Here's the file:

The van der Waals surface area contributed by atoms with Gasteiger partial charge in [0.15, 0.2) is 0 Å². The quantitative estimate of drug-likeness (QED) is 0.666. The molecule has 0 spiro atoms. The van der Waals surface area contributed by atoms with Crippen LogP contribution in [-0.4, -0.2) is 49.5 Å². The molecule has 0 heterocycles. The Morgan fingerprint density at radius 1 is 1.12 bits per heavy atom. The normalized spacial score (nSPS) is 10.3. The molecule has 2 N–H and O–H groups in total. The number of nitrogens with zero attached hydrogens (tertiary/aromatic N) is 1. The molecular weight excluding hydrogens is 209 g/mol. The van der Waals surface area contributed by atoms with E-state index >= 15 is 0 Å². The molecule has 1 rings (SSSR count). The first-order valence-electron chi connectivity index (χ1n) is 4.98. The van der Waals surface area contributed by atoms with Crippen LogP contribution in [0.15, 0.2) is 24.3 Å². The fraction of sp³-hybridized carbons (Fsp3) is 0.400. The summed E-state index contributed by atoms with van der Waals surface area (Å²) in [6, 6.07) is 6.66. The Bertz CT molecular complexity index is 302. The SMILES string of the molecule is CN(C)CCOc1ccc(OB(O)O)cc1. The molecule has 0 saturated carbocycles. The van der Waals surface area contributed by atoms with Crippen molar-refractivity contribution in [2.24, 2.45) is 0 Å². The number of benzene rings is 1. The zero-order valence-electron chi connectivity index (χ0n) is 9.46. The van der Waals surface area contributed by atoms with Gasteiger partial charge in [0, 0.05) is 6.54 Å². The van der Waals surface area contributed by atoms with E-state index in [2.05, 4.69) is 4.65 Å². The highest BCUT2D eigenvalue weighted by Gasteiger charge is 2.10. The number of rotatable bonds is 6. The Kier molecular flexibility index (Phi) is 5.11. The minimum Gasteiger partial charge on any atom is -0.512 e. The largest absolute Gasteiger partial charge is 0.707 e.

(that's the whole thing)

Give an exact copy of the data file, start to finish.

The van der Waals surface area contributed by atoms with Gasteiger partial charge in [0.15, 0.2) is 0 Å². The quantitative estimate of drug-likeness (QED) is 0.666. The molecule has 0 spiro atoms. The van der Waals surface area contributed by atoms with Crippen LogP contribution in [-0.4, -0.2) is 49.5 Å². The molecule has 0 heterocycles. The Morgan fingerprint density at radius 1 is 1.12 bits per heavy atom. The normalized spacial score (nSPS) is 10.3. The molecule has 2 N–H and O–H groups in total. The number of nitrogens with zero attached hydrogens (tertiary/aromatic N) is 1. The molecular weight excluding hydrogens is 209 g/mol. The van der Waals surface area contributed by atoms with E-state index >= 15 is 0 Å². The molecule has 1 rings (SSSR count). The first-order valence-electron chi connectivity index (χ1n) is 4.98. The van der Waals surface area contributed by atoms with Crippen LogP contribution in [0.15, 0.2) is 24.3 Å². The fraction of sp³-hybridized carbons (Fsp3) is 0.400. The summed E-state index contributed by atoms with van der Waals surface area (Å²) in [6, 6.07) is 6.66. The Bertz CT molecular complexity index is 302. The SMILES string of the molecule is CN(C)CCOc1ccc(OB(O)O)cc1. The molecule has 0 saturated carbocycles. The van der Waals surface area contributed by atoms with Crippen molar-refractivity contribution in [2.24, 2.45) is 0 Å². The number of benzene rings is 1. The zero-order valence-electron chi connectivity index (χ0n) is 9.46. The van der Waals surface area contributed by atoms with Gasteiger partial charge in [0, 0.05) is 6.54 Å². The van der Waals surface area contributed by atoms with E-state index in [2.05, 4.69) is 4.65 Å². The highest BCUT2D eigenvalue weighted by Gasteiger charge is 2.10. The number of rotatable bonds is 6. The Kier molecular flexibility index (Phi) is 5.11. The minimum Gasteiger partial charge on any atom is -0.512 e. The largest absolute Gasteiger partial charge is 0.707 e.